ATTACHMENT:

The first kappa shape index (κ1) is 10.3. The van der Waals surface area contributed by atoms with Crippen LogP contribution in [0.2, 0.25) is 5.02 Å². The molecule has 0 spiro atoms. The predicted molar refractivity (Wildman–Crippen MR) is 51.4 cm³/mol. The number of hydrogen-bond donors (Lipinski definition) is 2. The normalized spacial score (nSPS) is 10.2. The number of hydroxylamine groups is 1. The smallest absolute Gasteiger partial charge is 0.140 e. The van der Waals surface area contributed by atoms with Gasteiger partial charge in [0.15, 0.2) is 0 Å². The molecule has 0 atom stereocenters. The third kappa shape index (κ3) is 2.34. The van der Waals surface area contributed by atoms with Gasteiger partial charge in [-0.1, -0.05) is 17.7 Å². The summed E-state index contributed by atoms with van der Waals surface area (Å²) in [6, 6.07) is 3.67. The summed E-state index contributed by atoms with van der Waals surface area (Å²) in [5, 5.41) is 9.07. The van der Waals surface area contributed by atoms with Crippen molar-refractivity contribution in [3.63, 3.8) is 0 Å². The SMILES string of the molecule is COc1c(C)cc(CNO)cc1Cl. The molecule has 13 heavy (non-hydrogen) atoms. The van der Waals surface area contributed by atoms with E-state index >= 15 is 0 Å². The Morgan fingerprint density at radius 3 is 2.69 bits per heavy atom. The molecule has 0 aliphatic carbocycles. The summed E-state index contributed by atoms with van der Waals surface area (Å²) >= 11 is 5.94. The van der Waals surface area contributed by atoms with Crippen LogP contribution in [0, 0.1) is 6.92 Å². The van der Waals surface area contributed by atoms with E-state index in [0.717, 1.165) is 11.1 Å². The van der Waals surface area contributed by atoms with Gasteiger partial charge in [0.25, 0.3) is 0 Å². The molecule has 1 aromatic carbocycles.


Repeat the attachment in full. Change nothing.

The first kappa shape index (κ1) is 10.3. The van der Waals surface area contributed by atoms with Crippen LogP contribution in [0.2, 0.25) is 5.02 Å². The molecule has 0 spiro atoms. The predicted molar refractivity (Wildman–Crippen MR) is 51.4 cm³/mol. The number of hydrogen-bond donors (Lipinski definition) is 2. The normalized spacial score (nSPS) is 10.2. The number of hydroxylamine groups is 1. The smallest absolute Gasteiger partial charge is 0.140 e. The van der Waals surface area contributed by atoms with Gasteiger partial charge in [0.15, 0.2) is 0 Å². The molecule has 0 atom stereocenters. The third kappa shape index (κ3) is 2.34. The van der Waals surface area contributed by atoms with Gasteiger partial charge in [-0.1, -0.05) is 17.7 Å². The summed E-state index contributed by atoms with van der Waals surface area (Å²) in [6, 6.07) is 3.67. The summed E-state index contributed by atoms with van der Waals surface area (Å²) in [5, 5.41) is 9.07. The van der Waals surface area contributed by atoms with Crippen molar-refractivity contribution in [3.63, 3.8) is 0 Å². The SMILES string of the molecule is COc1c(C)cc(CNO)cc1Cl. The molecule has 13 heavy (non-hydrogen) atoms. The van der Waals surface area contributed by atoms with E-state index >= 15 is 0 Å². The Morgan fingerprint density at radius 3 is 2.69 bits per heavy atom. The molecule has 0 aliphatic carbocycles. The summed E-state index contributed by atoms with van der Waals surface area (Å²) >= 11 is 5.94. The van der Waals surface area contributed by atoms with Crippen LogP contribution in [0, 0.1) is 6.92 Å². The van der Waals surface area contributed by atoms with E-state index in [0.717, 1.165) is 11.1 Å². The van der Waals surface area contributed by atoms with Gasteiger partial charge in [0.25, 0.3) is 0 Å². The molecule has 1 aromatic carbocycles.